Friday Finds 3.11.11
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All thoughts are with Japan right now after the mind-bogglingly extreme 8.9 magnitude earthquake hit this morning. While the NY Times reports that the country's building codes prepped them to handle the natural disaster(s, including tsunami), it is still an overwhelmingly scary scene.

Diana: #more-120207">Discovery Walkway by Sturgess Architecture

Canadian firm Sturgess Architecture's rendering of their viewing platform in Alberta.

Canadian firm Sturgess Architecture's rendering of their viewing platform in Alberta.

Canadian firm Sturgess Architecture was just selected to build a viewing platform over icefields in Alberta's Jasper National Park. The renderings of the cantilevered structure look very Jurassic Park—so cool!

Aaron: Blue Note Shirts at Uniqlo

Japanese apparel company Uniqlo's Blue Note shirt.

Japanese apparel company Uniqlo's Blue Note shirt.

In the event you left your porkpie hat and horn-rimmed specs in Rudy Van Gelder's office, you can still show your jazzcat cool with these t-shirts from Uniqlo. Not only do they serve as a great homage to some classic album covers, they're contemporary enough not to feel like arcana. Hip stuff indeed.

Sam: The Content Farm

The Content Farm could be the future of writing and editing.

The Content Farm could be the future of writing and editing.

What with all the hubbub this week between Bill Keller and Arianna Huffington, why don't the rest of us take a time out to see where the future of writing and editing may lie. The good folks over at The Content Farm are on their way!

Jaime: L'Edito

A "crowd funded" shelf by L'Edito.

A "crowd funded" shelf by L'Edito.

When I was at Maison & Objet the other month, one of my favorite discoveries was L'Edito, a French company its owners described as a "crowd-funding system": designers submit their project proposal online–an object or piece of furniture made of plywood–and web users put money down on the projects they think are the best. When a threshold is reached, the piece goes into production and the financial contributors get a percentage of royalties on sales. Among the pieces produced so far are a chest of drawers, a desk, an iPad holder, and the shelf pictured here. It's a clever concept–and a mind-expanding take on the potential of plywood.

Amy: Aimee Mullins: The Opportunity of Adversity



I find Ted Talks endlessly amazing to watch. Little brilliant pieces of information I might not otherwise get. While browsing through this week I came upon Aimee Mullins, Paralympian, activist for women and double amputee. Not to get all sappy, but her take on adversity and possibility is pretty inspiring.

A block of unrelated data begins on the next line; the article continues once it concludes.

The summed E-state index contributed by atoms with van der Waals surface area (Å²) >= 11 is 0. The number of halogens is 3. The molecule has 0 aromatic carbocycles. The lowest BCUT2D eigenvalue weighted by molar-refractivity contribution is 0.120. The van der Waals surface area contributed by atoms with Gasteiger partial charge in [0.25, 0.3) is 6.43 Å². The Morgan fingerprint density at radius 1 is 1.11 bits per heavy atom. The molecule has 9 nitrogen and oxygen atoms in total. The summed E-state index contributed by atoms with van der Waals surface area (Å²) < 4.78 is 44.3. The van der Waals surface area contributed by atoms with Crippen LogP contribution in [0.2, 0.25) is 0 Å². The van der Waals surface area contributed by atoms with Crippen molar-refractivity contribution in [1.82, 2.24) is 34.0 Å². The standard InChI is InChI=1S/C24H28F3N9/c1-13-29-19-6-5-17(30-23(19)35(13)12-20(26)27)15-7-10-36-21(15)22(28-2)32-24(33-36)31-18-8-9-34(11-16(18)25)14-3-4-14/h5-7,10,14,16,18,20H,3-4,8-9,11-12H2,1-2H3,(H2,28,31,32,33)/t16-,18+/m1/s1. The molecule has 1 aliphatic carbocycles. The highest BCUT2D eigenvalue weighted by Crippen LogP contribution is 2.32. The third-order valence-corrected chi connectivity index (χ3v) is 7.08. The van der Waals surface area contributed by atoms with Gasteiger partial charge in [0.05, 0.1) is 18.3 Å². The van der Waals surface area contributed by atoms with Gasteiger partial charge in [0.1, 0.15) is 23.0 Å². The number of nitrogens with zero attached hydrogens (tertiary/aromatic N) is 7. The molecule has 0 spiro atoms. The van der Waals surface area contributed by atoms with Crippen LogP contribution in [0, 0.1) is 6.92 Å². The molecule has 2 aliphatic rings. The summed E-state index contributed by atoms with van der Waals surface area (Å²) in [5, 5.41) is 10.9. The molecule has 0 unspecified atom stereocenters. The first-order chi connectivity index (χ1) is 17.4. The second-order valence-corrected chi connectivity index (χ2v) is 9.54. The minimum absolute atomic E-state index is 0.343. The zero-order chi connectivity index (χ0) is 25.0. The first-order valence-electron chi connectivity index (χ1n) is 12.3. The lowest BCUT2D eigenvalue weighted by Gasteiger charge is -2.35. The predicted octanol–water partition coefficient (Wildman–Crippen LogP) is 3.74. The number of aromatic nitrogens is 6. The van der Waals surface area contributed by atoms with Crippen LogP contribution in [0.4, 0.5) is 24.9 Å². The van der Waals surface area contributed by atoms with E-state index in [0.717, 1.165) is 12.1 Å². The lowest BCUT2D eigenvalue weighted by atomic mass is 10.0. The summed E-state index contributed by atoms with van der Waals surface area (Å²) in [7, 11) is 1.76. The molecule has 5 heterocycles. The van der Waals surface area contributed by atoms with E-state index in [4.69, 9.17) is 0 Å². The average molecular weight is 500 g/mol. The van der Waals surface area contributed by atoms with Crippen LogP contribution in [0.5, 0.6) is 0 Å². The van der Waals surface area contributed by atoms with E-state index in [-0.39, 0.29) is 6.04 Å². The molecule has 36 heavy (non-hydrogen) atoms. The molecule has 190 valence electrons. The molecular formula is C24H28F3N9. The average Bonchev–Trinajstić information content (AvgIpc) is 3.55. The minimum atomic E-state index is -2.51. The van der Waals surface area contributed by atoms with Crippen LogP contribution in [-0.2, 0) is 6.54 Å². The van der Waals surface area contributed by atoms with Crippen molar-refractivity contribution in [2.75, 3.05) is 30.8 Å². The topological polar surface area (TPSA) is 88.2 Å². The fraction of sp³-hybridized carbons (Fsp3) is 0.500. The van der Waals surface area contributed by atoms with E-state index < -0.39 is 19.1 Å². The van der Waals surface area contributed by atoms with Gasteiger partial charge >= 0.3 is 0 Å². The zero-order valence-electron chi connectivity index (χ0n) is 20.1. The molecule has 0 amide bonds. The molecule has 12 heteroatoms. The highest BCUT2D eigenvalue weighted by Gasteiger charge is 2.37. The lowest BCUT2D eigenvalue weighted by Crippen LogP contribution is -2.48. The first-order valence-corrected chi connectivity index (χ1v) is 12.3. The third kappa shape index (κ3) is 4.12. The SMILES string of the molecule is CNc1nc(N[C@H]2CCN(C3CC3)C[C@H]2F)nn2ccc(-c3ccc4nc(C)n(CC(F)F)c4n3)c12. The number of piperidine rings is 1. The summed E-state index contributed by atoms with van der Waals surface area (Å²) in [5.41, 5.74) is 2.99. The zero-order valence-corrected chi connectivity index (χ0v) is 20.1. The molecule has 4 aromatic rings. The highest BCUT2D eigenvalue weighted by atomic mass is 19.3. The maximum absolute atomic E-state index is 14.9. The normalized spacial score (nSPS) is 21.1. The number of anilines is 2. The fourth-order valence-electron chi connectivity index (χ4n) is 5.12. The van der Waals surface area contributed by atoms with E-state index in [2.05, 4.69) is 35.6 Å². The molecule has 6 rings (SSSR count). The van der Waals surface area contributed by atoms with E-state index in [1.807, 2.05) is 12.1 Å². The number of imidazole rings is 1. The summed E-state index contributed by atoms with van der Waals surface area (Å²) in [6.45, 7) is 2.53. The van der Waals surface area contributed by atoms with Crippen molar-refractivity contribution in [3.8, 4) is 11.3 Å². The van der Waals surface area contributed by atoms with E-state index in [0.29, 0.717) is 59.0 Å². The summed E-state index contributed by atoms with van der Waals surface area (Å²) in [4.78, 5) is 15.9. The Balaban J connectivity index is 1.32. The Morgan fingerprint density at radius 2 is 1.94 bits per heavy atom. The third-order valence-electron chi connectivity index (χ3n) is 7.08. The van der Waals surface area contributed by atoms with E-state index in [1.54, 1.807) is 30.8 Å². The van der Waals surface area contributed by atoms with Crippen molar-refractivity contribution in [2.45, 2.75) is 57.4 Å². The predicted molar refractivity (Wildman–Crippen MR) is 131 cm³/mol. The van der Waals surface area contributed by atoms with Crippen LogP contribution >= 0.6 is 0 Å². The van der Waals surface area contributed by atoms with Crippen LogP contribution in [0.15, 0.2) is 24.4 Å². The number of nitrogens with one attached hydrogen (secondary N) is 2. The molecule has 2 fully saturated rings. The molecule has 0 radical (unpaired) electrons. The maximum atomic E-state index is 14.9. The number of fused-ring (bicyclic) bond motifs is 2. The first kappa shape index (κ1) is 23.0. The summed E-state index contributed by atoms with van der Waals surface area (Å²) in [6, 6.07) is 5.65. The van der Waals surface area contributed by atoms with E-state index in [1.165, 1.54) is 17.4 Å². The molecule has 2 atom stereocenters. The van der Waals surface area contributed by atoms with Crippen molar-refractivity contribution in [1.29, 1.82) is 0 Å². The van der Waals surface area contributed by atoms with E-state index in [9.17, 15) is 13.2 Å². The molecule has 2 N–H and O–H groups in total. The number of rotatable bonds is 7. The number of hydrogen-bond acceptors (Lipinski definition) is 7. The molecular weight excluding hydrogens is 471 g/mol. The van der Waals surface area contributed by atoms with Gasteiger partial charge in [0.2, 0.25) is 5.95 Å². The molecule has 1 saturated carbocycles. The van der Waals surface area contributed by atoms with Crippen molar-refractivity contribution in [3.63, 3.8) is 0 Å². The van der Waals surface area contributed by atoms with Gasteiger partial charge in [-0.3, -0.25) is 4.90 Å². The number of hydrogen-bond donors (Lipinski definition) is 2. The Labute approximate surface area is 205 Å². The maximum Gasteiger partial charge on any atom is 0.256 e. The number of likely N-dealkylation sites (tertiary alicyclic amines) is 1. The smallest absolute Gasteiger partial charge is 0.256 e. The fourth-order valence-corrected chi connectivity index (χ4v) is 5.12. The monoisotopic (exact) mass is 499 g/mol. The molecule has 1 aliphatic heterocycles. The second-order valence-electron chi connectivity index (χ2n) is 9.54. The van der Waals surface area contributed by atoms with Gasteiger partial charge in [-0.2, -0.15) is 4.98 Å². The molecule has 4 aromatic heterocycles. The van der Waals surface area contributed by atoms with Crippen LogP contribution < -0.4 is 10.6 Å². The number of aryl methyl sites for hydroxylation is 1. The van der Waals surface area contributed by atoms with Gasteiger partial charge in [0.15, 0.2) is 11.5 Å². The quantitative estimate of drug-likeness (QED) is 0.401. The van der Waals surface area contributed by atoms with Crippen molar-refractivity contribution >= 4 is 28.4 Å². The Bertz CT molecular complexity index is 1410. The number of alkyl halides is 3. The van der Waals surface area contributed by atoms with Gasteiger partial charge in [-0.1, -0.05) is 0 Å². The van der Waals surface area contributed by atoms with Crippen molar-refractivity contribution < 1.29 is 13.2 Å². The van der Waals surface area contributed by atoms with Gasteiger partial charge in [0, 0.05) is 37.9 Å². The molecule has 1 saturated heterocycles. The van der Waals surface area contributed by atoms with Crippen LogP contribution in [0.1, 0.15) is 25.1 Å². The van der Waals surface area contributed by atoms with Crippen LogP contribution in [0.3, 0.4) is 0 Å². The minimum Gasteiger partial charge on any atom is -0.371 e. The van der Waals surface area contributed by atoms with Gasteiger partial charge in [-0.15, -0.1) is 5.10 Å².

Dakota: Found Footage Fest



Last weekend I was able to see the dudes behind Found Footage Fest show their latest release, Found Footage Vol. 5, at the Red Vic theater here in SF. Since 2004, Joe Pickett and Nick Prueher have been editing and releasing hilarious and often bizarre VHS footage that they have been collecting since the early 90's. They scour yard sales and thrift stores to find VHS gems; it's sort of like the best of youtube before youtube but better because these were created without the promise of internet notoriety. You can watch snippets of many of movies on their website—may I suggest Jingle Cats? If you catch them on tour this go round, you'll also have the pleasure of viewing Heavy Metal Parking Lot.

Amanda: Alexander Graham Bell's sketchbooks

This is believed to be the first sketch of Alexander Graham Bell's telephone system, which was originally conceived as simply an improvement on the existing telegraph.

This is believed to be the first sketch of Alexander Graham Bell's telephone system, which was originally conceived as simply an improvement on the existing telegraph.

The Atlantic presents a terrific slideshow of images taken from Alexander Graham Bell's personal sketchbooks, which the Library of Congress digitized and made available to the public. It's an amazing insight into the mind of a genius.

The 8.8 earthquake that struck Japan prompted tsunami warnings all the way across the Pacific in California.

The 8.8 earthquake that struck Japan prompted tsunami warnings all the way across the Pacific in California.

Michele: "Tsunami" in EmeryvilleThese are the views from my friend's office in Emeryville.



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